6 ways to water no-standpipe building fires
You can't guarantee that a building that should have standpipes does, or that if it does, that it will work properly; find them before they find you
Some of the very basic concepts on how to deploy at a high-rise fire centered on being prepared, knowing the buildings in your area and operating off of a standpipe system, which is common for high-rise buildings. Standpipe systems are also common in big-box stores and single-story warehouse and storage facilities that are not necessarily high-rise buildings.
It is a safe bet that if you look around your jurisdiction, you will see many buildings that are not high-rise, or even big-box buildings, but will be a challenge for deploying hose lines due to the large open areas or other difficult access issues. You can identify these buildings easily by considering how much time, hose and manpower would be needed to move the first line.
Some buildings that might fall into this category are hotels, motels, apartment buildings, storage facilities, mercantile occupancies and other commercial structures. Depending on when the structure was built and the codes at the time, it may or may not have standpipes.
You might be surprised by how many occupancies can be built to avoid having to install not only sprinkler systems, but standpipe systems as well. For example, when the hospital in our area expanded it built within the code to not require standpipe systems in its stairwells.
The problem with this is that the distance to stretch hose to the most remote areas of the structure is well over 400 feet, including up the stairs. This causes us a significant problem if we don't identify and prepare for this situation.
So, how do we deal with and deploy effectively at these buildings? First, build a pre-incident plan and figure out your longest stretch from every access point. Use rope to stretch from the apparatus to determine the length.
There are a few options and you need to determine what works best for you and your department based on available equipment and resources. Here are six basic ideas to deal with buildings in this category.
1. You can stretch hand lines up the stairs, but this takes up a lot of hose and increases the friction loss by adding long lengths in smaller diameter hose.
2. You can deploy larger diameter hose up the stairs and reduce to an attack line at the floor below the fire; this uses a great deal of hose and is labor intensive.
3. You can perform a well stretch with hand lines, but we have the same issue as stretching up the stairs. Drop a rope from the floor below the fire floor and pull up the hose through the well hole of the stairs.
4. You can perform a well stretch with a larger diameter hose with an appliance attached reducing to an attack line. This is a popular tactic that has been proven to be effective. You need utility rope and a company to locate the fire floor before deploying. You will need resources to move and secure this line when going over hand rails and through doorways.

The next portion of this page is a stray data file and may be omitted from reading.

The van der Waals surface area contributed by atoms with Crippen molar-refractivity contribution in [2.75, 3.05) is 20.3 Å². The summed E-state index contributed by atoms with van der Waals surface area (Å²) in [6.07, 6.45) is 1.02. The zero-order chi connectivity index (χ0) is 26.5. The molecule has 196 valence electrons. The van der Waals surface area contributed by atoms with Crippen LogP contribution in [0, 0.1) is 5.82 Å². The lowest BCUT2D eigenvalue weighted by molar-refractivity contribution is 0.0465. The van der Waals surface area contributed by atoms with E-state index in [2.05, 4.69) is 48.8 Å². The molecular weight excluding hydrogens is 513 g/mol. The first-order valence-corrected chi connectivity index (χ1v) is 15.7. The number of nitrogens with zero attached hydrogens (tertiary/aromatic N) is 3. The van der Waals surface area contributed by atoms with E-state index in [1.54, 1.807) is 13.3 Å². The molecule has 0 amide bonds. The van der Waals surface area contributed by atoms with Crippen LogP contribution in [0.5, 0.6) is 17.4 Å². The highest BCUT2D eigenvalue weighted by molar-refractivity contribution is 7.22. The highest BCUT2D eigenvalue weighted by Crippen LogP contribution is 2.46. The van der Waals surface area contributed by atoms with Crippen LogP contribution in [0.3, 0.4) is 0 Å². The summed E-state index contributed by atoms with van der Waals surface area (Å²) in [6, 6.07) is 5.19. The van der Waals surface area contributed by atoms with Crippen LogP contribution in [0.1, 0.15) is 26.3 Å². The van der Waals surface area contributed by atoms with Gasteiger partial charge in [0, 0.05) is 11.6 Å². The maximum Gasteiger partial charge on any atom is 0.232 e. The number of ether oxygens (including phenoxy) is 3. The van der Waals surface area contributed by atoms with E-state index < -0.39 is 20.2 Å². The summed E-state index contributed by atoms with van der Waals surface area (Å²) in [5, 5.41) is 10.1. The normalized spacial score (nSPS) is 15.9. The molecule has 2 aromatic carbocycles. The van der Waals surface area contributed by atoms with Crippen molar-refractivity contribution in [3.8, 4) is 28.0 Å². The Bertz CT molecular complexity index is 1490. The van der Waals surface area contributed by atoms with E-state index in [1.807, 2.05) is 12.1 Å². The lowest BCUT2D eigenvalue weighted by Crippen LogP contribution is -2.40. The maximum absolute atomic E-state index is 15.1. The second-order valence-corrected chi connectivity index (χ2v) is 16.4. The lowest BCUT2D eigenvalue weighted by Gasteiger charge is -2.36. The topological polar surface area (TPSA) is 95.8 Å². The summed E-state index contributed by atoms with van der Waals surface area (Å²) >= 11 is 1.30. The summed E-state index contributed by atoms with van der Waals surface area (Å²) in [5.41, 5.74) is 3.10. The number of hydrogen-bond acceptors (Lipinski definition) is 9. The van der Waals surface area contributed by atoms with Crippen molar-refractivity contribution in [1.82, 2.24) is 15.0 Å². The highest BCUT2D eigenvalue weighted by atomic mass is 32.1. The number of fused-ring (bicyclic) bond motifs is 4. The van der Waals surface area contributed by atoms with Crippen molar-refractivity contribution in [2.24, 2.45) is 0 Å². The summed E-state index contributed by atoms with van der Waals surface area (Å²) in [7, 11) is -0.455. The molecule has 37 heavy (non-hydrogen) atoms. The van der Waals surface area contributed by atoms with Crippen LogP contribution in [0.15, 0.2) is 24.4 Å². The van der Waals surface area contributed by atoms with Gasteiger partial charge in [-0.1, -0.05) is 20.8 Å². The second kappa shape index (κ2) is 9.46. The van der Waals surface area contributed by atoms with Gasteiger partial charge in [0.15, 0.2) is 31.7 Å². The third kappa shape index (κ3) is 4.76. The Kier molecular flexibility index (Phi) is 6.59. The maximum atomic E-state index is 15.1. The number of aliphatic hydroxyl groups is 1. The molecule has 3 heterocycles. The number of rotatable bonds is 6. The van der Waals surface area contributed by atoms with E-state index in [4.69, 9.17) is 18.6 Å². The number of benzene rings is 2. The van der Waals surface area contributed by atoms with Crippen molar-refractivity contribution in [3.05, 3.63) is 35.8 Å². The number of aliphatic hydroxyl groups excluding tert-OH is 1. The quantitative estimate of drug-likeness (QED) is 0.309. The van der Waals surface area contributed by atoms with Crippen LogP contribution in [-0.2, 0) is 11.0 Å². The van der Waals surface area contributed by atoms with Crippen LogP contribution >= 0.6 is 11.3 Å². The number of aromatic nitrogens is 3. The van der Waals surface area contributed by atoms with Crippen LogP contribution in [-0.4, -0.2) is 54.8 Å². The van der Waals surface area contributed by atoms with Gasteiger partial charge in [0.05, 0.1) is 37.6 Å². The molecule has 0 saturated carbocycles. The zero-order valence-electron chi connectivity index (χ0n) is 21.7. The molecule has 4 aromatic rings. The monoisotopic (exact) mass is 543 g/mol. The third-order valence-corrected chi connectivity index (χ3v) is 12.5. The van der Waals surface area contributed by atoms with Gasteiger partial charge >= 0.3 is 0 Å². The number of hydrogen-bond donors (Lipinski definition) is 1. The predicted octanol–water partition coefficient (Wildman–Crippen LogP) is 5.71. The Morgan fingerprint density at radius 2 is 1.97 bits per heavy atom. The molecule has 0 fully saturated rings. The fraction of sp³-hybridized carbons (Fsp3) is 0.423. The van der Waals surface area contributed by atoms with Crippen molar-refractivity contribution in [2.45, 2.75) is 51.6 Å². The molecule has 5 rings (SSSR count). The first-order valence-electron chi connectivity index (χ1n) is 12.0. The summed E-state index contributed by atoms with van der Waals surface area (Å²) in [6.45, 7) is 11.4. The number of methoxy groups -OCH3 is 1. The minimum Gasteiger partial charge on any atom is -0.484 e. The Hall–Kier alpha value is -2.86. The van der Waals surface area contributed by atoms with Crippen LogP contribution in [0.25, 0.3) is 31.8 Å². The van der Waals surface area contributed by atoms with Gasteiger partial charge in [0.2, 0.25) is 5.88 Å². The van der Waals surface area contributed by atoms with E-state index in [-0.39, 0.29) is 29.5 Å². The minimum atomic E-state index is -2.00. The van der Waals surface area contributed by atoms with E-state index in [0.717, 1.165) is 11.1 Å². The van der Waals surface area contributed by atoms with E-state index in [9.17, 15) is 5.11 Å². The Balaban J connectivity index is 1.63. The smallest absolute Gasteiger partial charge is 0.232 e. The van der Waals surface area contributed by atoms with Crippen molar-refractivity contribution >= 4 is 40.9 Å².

5. You can pull hose to a window and deploy from there. This is a viable option, just make sure to use an apartment next to the stairwell. If the fire floor is untenable, deploy from the window on the floor below directly into the stairwell.
6. You can use the aerial device as a standpipe. However, if that ladder is needed to rescue victims or firefighters, it will not be available because it is being used for interior fire attack.
Make your own standpipe system
When stretching long lengths, it is always a good idea to stretch larger diameter hose, like a 3-inch, for the majority of the stretch. Make it the standpipe, then reduce it with a water thief or gated wye to attach the smaller attack line once on the fire floor or from the floor below.
For large area buildings like big-box stores, if standpipe systems exist, they are not normally maintained and will not provide the flow required for a fire. Additionally, reaching those standpipes requires crews to get deep into the building, possibly when they don't need to.
Instead, use your own system from the apparatus to ensure proper flow rates and dependability. Laying out 3-inch with attack lines or a 2 1/2-inch attack line will provide you proper flow and reduce the need to get deep into one of these buildings.
With all of these situations, consider that the time it takes to stretch the line allows the fire to grow. Plan accordingly with your line size and flow rates.
Also, don't open the door to the fire room or floor until everything is in place. Be sure to flow the line before making entry to allow for proper pressure to be placed on the line. The longer the stretch, the longer you may need to keep your nozzle open to let the operator set it for the correct pressure.
The most important aspect of buildings without standpipes is to find them before they find you. Have a plan and visit these buildings and complexes before you have a fire.
Get permission to get inside and use a rope to figure out how long your stretches are going to be so that you're not guessing when the time comes to pull the hose.
Until next month, train hard.